Beauty in the Eye of the Microscope

Science photos capture world in different light
An assortment of gelatinous biofluorescent and bioluminescent organisms, known as ctenophores and jellyfish, shot on a low-light camera. Biofluorescent organisms absorb light, transform it, and re-emit it as a different color, while bioluminescent organisms create their own light through chemical reactions. Both organism types use their abilities to attract prey or, in some cases, defend themselves from predators. Image by David Gruber, Radcliffe FellowAn assortment of gelatinous biofluorescent and bioluminescent organisms, known as ctenophores and jellyfish, shot on a low-light camera. Biofluorescent organisms absorb light, transform it, and re-emit it as a different color, while bioluminescent organisms create their own light through chemical reactions. Both organism types use their abilities to attract prey or, in some cases, defend themselves from predators. Image by David Gruber, Radcliffe Fellow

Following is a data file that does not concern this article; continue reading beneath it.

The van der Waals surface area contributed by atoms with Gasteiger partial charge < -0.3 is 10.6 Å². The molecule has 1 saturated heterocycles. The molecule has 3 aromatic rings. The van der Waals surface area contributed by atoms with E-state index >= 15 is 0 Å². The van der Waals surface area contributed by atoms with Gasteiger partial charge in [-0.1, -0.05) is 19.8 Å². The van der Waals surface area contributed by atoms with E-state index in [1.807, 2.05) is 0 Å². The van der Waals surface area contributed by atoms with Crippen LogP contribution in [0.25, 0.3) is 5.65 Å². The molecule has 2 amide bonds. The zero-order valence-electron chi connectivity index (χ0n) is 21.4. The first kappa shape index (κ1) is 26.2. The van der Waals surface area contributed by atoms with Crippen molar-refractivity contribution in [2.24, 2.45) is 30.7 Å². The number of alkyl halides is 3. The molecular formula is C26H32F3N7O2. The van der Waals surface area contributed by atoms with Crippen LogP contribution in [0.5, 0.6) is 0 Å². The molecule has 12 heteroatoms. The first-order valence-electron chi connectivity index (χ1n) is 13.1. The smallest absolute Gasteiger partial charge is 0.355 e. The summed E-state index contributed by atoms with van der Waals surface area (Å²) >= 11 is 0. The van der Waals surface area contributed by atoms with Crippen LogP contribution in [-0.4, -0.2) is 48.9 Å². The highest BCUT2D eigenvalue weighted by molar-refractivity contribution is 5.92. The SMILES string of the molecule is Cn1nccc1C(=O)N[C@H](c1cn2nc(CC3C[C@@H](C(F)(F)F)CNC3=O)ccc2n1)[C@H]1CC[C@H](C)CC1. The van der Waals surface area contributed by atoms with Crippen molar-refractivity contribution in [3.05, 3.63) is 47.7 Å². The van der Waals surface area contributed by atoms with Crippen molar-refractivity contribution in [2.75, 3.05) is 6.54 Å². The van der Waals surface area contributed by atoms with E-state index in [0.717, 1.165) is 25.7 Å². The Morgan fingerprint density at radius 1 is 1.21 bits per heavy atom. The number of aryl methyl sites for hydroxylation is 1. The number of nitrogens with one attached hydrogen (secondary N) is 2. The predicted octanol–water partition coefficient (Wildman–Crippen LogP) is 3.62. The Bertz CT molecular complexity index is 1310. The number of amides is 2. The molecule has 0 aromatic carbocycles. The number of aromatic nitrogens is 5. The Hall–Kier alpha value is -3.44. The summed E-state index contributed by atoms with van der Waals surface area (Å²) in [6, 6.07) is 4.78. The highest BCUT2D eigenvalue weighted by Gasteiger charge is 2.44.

Harvard Gazette
January 19, 2018
By Rachel Traughber, Harvard Correspondent

Images captured by Harvard researchers often blur the boundary between art and science. From high-powered microscopes to technology that can render biological tissue transparent, new tools are revealing the world in unexpected and compelling ways, expanding our understanding while showcasing unique beauty.

You can see the world in a biofilm, or the universe in a neural network. Jellyfish, seahorses, and turtles fluoresce in the ocean depths, while deadly diseases shimmer virulently under a microscope.

When viewed under the right conditions, the ordinary becomes extraordinary.

See the complete photo and video essay at the Harvard Gazette.

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